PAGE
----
N.J. renews push for dismissal of trans birth-certificate case

N.J. renews push for dismissal of trans birth-certificate case

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New Jersey officials last week continued to urge the dismissal of a federal lawsuit seeking to allow trans people born in New Jersey to change the gender on their birth certificate without undergoing surgery.

“Jane Doe” has gender dysphoria and seeks to change the gender designation on her birth certificate without undergoing surgery. New Jersey currently requires proof of gender-confirmation surgery prior to issuing to a trans person a revised birth certificate with a different gender.

Doe’s lawsuit, filed in November, remains pending before U.S. Magistrate Judge Douglas E. Arpert, based in Camden.

In a March 13 brief, attorneys for New Jersey officials emphasize that Doe already has an accurate birth certificate.

“[Doe] never demonstrates how a birth record that lists her physical anatomy as that of a male can possibly be ‘inaccurate’ when she actually has, and was born with, the anatomy of a male,” the attorneys wrote, adding that none of Doe’s civil rights is being violated by New Jersey officials.

“[B]irth certificates are only proof of an individual’s physical features, initially ascertained at birth,” they wrote. “That birth certificates are used for identification purposes is thus immaterial to [Doe’s] claim that she is being denied access to an ‘accurate’ birth certificate. The court should reject [Doe’s] attempt to manufacture a factual dispute.”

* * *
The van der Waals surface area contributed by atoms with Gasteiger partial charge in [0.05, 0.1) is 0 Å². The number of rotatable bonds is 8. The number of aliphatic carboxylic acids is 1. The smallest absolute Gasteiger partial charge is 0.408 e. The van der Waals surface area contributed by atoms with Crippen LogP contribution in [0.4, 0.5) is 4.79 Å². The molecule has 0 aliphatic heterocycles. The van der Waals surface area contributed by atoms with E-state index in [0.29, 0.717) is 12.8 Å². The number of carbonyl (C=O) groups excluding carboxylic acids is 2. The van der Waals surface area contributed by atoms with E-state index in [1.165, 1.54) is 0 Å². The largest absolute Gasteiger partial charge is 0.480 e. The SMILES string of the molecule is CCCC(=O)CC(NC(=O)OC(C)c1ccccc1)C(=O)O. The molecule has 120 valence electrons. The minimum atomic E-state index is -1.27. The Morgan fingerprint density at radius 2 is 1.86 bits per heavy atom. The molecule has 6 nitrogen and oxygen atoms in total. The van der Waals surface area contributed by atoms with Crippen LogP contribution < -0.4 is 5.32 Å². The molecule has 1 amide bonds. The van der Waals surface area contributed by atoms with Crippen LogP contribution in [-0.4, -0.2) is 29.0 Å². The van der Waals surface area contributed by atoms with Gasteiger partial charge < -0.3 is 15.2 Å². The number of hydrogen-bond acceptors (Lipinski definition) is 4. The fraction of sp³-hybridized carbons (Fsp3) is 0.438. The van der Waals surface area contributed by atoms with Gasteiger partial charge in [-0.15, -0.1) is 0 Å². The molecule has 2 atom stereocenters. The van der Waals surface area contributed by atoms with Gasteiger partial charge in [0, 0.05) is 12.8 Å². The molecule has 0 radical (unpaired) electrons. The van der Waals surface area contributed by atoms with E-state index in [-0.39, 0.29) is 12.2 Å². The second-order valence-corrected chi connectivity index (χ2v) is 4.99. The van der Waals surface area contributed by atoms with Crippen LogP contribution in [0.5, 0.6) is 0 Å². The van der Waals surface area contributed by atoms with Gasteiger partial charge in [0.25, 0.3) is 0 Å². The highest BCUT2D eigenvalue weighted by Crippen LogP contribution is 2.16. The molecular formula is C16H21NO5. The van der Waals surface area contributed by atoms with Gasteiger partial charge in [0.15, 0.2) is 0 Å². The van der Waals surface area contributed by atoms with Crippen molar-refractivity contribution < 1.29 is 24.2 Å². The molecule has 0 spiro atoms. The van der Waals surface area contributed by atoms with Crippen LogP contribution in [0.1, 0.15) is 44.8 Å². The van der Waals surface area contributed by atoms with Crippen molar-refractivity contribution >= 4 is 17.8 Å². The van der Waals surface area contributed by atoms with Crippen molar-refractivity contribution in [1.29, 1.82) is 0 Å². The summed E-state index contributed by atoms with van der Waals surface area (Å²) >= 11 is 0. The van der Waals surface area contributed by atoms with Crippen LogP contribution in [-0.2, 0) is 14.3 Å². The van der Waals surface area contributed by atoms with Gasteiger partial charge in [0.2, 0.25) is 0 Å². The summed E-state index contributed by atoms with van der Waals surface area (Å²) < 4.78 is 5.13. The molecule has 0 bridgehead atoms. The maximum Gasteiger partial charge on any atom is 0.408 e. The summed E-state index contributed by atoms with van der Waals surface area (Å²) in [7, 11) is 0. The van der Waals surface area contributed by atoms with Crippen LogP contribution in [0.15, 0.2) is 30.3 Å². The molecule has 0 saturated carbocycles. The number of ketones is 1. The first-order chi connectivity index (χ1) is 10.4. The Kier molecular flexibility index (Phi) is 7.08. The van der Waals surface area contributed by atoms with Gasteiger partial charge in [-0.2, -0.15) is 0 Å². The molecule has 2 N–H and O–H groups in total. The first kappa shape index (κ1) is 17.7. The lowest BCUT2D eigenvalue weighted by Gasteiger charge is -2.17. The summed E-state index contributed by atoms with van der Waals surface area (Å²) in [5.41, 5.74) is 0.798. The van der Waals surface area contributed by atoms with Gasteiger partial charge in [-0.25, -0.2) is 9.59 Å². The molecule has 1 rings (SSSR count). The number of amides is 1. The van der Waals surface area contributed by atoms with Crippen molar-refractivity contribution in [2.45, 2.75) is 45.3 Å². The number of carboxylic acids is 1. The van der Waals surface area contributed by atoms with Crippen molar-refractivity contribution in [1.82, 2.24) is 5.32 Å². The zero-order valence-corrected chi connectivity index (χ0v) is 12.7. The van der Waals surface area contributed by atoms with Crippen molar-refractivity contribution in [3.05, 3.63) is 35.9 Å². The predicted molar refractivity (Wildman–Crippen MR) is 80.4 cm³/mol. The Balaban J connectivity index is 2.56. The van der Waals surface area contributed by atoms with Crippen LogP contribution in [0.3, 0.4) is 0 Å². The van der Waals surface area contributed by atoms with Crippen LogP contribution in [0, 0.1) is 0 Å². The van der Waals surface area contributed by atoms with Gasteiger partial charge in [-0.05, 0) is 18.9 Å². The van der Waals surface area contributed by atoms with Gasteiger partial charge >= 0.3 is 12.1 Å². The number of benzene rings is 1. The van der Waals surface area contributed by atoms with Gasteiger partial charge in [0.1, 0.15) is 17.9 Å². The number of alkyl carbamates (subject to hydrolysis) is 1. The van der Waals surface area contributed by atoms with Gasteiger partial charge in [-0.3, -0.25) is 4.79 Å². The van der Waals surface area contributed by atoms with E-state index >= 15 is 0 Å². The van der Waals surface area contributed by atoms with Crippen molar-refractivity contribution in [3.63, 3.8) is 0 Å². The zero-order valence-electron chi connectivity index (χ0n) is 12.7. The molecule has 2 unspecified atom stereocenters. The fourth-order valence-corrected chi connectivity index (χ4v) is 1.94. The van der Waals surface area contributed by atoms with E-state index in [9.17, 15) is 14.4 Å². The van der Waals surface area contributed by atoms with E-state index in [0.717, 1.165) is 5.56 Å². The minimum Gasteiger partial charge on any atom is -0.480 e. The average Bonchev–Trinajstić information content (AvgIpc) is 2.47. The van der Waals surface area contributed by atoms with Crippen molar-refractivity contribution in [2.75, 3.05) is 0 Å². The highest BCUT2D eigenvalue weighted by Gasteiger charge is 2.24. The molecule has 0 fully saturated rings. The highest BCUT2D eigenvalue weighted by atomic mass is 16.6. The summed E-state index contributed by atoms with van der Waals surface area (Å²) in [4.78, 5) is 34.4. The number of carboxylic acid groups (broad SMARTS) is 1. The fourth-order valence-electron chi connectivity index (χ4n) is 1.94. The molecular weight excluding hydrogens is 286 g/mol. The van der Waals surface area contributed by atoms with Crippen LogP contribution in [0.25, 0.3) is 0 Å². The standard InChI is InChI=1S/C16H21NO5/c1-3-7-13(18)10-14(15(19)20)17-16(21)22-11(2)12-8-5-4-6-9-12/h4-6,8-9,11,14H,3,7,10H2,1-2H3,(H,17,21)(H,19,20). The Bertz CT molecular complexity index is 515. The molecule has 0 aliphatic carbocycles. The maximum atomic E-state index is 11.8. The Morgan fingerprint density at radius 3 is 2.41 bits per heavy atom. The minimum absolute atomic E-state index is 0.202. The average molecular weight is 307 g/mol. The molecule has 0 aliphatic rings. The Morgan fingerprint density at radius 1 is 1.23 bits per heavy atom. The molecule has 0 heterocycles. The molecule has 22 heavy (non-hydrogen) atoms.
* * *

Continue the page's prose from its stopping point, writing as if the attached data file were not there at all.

Additionally, the attorneys claim that gender identity can’t be ascertained at birth. Thus, a birth certificate by its nature cannot document a person’s gender identity.

According to New Jersey officials, granting Doe’s request would open the door to fraud and identity theft.

“If an individual could obtain a birth certificate with different physical identifying information upon demand and without proof, as [Doe] seeks to do here, the state would be forced to create multiple, conflicting versions of otherwise genuine birth certificates for one individual. These different versions could then be used by that individual, or sold to imposters, to establish fraudulent identities.”

The defendants are state registrar Vincent T. Arrisi and state health commissioner Cathleen D. Bennett, along with the agencies they head: the New Jersey Office of Vital Statistics and the New Jersey Department of Health, respectively.

Doe’s suit notes several states, including Pennsylvania, New York, California, Iowa, Oregon, Vermont and Washington, permit gender changes to birth certificates without gender-confirmation surgery. Also, New Jersey doesn’t require gender-confirmation surgery to change a gender marker on a driver’s license.

Julie Chovanes, an attorney for Doe, is optimistic that the case will move forward.

“Essentially, the state defendants denigrate trans people by saying we can’t be trusted, and that we’re different than everyone else,” Chovanes told PGN. “Trans people shouldn’t lose rights by being trans. If America is about anything, she’s about the right of each of us to define ourselves, to be ourselves — with the full protection of the law and in full recognition of our human dignity. We feel confident the court will recognize those basic, immutable values.”

Paul Loriquet, a spokesperson for the New Jersey Office of the Attorney General, declined to comment, citing the ongoing litigation.

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